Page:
Baby Loves Your Voice, Mom, But He Learns Vocabulary From Dad!
Babies learn about language and sound even before they are born, thanks to moms who talk to their little ones while inside the womb. According to research, newborns can recognize the voices they hear during their last trimester in the womb and prefers the voice of their mom over a stranger’s voice. But while moms and babies establish a connection early on, dads also play an important role when it comes to their baby’s language development.
A new study from the Laboratory of Contemporary Anthropology at the University of Fudan in China found that both parents influence the way a baby picks up on a new language, but the areas of language that they learn from each parent differ.
The study’s lead author, Menghan Zhang, found that while a baby adapts pronunciation and sound from his mother, he may actually be acquiring his vocabulary from his dad. The study showed there were strong links between paternal genes and lexical characteristics (lexical relates to the words or vocabulary of a language), while maternal genes and phonemic characteristics were strongly related.
A similar study in 2006, published in the Journal of Applied Developmental Psychology found that fathers may have a greater impact than mothers on their children’s language development between ages 2 and 3. Researchers from the University of North Carolina videotaped pairs of parents and their toddler children in their homes during playtime. According to their findings, children whose fathers used more diverse vocabularies had greater language development when they were tested a year later. The mothers’ vocabulary did not significantly affect a child’s language.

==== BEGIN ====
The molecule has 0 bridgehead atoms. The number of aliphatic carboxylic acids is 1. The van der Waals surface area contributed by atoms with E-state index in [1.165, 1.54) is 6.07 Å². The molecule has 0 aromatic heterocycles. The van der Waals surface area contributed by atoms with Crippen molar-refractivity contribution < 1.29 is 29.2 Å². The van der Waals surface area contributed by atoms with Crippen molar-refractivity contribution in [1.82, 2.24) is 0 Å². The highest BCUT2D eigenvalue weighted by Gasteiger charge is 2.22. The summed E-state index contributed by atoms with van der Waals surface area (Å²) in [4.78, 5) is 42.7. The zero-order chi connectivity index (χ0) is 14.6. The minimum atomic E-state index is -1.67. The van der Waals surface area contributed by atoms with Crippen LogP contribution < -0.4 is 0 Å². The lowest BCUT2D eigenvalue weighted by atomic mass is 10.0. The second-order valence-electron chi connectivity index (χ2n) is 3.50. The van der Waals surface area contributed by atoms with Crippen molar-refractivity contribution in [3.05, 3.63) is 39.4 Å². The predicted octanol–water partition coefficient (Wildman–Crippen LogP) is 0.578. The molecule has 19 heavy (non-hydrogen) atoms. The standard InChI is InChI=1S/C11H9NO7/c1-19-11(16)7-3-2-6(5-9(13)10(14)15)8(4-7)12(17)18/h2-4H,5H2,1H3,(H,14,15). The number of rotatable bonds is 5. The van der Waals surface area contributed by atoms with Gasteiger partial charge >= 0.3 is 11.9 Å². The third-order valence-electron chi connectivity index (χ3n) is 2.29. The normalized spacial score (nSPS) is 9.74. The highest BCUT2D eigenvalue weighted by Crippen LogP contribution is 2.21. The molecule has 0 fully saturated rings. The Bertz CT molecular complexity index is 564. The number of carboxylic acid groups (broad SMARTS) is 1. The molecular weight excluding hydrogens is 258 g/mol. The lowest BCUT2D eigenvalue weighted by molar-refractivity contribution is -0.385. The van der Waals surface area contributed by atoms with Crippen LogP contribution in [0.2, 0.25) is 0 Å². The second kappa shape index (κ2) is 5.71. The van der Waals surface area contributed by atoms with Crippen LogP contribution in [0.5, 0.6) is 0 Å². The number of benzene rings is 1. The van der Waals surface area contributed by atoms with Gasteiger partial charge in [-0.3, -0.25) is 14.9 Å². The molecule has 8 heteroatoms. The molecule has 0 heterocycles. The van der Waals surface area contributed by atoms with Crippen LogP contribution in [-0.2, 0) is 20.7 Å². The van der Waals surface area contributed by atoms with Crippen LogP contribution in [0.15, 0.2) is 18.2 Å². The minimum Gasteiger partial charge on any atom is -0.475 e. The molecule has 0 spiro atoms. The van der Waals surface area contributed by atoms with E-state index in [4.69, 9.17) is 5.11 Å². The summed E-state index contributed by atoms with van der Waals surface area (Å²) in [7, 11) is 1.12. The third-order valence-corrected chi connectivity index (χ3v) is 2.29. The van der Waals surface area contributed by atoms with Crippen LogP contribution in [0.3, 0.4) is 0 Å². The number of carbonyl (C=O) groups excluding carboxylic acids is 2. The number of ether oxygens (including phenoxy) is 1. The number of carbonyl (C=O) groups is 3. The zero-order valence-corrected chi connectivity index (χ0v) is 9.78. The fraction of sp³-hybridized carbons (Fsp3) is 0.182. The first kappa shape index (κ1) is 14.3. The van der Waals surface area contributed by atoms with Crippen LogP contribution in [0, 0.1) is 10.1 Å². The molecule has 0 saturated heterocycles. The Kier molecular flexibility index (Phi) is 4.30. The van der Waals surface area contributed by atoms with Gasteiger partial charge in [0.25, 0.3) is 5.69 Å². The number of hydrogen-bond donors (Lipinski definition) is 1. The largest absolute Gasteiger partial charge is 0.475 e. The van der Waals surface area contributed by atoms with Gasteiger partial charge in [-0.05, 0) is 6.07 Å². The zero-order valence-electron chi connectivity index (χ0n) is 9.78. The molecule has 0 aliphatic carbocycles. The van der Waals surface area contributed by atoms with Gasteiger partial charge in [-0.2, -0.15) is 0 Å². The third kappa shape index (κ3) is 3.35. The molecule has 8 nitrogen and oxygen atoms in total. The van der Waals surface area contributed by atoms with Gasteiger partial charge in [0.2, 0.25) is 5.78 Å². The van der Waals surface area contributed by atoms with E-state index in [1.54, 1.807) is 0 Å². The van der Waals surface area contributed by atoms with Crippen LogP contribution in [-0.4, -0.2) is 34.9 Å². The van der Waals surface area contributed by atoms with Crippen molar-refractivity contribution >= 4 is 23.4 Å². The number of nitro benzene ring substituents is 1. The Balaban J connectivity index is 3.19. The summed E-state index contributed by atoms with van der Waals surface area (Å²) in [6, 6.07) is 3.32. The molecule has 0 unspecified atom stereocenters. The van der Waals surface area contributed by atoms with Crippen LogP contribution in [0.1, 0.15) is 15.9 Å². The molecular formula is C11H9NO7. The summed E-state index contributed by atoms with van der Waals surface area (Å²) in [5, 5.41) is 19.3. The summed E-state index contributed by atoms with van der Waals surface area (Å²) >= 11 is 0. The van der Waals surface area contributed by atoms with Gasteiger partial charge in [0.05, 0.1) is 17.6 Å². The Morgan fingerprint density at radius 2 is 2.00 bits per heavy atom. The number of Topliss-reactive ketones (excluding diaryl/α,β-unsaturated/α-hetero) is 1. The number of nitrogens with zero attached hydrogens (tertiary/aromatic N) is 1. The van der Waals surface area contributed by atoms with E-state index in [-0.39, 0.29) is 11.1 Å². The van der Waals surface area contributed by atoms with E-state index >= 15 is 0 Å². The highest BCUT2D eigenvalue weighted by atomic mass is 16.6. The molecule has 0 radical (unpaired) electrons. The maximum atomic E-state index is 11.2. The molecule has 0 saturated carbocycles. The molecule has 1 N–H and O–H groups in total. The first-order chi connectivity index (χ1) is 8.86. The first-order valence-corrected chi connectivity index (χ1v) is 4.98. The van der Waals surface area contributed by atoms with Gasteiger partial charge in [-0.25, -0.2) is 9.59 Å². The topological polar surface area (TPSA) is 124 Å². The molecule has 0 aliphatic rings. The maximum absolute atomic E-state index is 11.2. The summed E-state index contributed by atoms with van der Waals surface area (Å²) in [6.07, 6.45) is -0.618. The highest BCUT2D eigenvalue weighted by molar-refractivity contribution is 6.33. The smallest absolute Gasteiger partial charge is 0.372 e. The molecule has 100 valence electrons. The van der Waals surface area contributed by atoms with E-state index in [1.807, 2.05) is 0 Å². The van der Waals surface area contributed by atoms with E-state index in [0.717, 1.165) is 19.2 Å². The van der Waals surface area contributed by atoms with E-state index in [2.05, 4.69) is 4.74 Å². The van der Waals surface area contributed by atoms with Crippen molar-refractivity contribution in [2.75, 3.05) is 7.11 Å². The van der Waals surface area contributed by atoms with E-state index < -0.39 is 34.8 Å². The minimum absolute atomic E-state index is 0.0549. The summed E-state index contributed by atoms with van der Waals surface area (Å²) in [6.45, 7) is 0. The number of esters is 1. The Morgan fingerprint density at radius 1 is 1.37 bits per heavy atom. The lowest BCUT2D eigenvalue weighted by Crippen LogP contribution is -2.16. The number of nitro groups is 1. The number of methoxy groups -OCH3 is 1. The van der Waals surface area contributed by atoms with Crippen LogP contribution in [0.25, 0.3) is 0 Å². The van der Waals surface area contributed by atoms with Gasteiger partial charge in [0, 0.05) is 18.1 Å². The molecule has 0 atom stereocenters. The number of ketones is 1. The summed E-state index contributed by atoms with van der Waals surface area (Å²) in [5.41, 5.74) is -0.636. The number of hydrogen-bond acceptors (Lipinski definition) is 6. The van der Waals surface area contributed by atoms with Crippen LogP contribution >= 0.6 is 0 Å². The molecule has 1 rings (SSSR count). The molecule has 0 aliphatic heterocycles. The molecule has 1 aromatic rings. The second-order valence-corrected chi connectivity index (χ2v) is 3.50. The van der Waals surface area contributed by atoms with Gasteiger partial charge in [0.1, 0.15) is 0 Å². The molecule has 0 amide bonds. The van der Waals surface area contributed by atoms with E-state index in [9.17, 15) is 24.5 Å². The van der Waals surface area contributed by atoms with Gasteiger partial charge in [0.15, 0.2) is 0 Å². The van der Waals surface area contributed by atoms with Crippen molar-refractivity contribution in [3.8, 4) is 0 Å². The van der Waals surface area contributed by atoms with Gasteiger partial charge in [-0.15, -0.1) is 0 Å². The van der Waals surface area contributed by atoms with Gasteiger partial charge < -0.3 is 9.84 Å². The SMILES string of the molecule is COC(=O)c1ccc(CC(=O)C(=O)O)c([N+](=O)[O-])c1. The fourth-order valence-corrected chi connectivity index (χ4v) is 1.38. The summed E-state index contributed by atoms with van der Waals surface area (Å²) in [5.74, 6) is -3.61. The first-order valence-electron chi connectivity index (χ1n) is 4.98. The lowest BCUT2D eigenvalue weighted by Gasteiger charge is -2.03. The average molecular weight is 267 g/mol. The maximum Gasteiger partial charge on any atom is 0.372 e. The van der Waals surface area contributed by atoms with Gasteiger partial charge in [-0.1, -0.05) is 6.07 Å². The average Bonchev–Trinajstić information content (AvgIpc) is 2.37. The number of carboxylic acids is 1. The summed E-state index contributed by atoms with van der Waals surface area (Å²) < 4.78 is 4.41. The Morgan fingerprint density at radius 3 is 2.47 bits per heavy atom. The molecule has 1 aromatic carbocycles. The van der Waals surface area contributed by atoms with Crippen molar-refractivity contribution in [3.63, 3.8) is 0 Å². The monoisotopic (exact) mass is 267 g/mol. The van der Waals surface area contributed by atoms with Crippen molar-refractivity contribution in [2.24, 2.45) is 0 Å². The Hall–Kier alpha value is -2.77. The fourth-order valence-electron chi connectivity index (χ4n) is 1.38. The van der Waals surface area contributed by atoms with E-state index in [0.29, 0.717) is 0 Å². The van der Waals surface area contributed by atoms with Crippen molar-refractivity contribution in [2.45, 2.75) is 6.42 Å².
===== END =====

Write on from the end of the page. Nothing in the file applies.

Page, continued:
If anything, these studies highlight the importance of both parents' presence when it comes to child-rearing. “These findings underscore that for two-parent, dual-earner families, fathers should be included in all efforts to improve language development and school readiness,” said Nadya Panscofar, a graduate student and one of the authors of the 2006 study.
Dads, those cuddle sessions are a great start. It's a natural way for you to bond and stimulate learning. And don’t forget the value of playtime — in particular, songs and rhymes are influential in learning, according to children’s book author Anna Manuel. It slows down language and helps children hear the words, rhymes, and cadence more clearly, thus helping with language acquisition.
You can also take your cue from celebrity dad and doctor Hayden Kho, who says that it’s never too early for a baby to start learning. Scarlet Snow had a steady learning routine by the time she was a toddler (see a schedule of her daily activities here). “The best approach is to just enjoy them and discover by spending a lot of time with them, what their natural gifts are, and celebrate that,” Hayden says.
Expanding a child’s vocabulary is just one of the lifelong benefits that dads contribute to their child’s well-being. (From making baby less fussy to making him smarter, you can find that list here.) A dad who is involved with his children, the smarter they turn out to be as kids, and the more successful as adults.
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